Wednesday, April 1, 2009

Are we speaking Alien?

I have a good feeling - and I'm sure many other usability practitioners have come across this - that we tend to speak a different language from developers. (Developers meaning the true sense of "coders" for lack of a better term.) Let me explain.

We recently had an educational series about UCD principles and it was well-received. It was for the developers and apparently, they learned quite a bit about what people in the UX field are most cognoscente about. And of course, everything that was taught was new to them. How could they know?

And this brings me to the point of what I dislike about about some people in our profession. There's this "we" and "them" mentality - we, being the people in UX, them, being developers or anyone else who may be labeled as ignorant. While we do know it exists, sometimes it's also all in our own mind. Yes, I used to be one of them many years ago - but that's only because I didn't truly understand what this game was all about.

It's not about battling each other because of egos (even though that's the case sometimes), and it's not because "they" didn't want to understand. It's because "we" as people in the field of UX aren't speaking a language that ordinary people can understand. (Yes, we are weird.)

We talk of wireframes and task analysis and layouts and personas, user profiles, U.I. standards, U.I. patterns and card sorting, usability testing, heurisitics, VIMM models and it goes on. So what really is this language? It's all jargon that we use to explain ourselves, but it doesn't get the message across. So what to do?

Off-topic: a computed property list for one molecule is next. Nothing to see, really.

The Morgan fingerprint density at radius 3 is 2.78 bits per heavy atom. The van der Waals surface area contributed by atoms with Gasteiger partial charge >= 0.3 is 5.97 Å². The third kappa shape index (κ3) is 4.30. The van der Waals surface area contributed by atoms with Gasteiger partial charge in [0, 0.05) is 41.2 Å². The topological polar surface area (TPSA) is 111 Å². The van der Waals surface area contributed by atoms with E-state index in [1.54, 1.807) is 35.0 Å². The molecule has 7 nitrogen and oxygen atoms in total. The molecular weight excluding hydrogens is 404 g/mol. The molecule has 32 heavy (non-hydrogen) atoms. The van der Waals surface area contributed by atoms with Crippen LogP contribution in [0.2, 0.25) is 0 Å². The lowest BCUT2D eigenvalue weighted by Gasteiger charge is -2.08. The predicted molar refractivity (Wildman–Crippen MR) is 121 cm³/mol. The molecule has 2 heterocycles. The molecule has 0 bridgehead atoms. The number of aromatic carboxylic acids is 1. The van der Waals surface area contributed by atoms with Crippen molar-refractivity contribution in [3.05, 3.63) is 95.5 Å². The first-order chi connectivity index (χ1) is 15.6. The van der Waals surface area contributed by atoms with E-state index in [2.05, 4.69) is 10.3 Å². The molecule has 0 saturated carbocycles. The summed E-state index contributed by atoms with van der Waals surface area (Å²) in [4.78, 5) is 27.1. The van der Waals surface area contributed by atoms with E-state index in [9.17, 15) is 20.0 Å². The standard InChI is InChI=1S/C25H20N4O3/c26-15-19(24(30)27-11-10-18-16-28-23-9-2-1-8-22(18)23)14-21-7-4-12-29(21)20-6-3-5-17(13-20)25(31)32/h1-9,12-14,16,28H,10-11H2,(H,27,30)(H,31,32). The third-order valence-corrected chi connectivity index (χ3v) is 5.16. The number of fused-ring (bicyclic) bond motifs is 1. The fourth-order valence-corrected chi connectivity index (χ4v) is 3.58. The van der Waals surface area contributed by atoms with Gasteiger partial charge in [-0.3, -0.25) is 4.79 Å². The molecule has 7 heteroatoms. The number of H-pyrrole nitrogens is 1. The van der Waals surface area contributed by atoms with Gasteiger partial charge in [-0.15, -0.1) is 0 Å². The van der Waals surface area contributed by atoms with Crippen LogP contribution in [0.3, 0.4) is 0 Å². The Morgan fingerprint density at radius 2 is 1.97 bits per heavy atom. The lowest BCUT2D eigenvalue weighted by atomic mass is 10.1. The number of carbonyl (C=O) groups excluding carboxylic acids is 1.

We in the UX field need a translator. It can be in the form of another person or ourselves. Either we learn the language (of ordinary English) or the Developer needs to learn our language. Which do you think is easier?

Ok, so we opted for the latter, but it wasn't easy. And we had to put it in plain english or it wouldn't be understood. Sometimes we get so caught-up in our research and our own mental models that we're not doing an effective job.

The point is, we really need to be more sensitive to our developers. We're sensitive to our users, so what makes development any different.

If we're here to serve our users, let's also serve everyone who's related to them either directly or indirectly. We're looking to make our users' life easier and so it starts by talking to development properly. It also takes some education, on both parties.

So, how about it?

1 comment:

Eva said...

Amen! This is a great post! When we blame developers for getting "too technical" in their explanations, we forget that we are sometimes guilty of the same thing.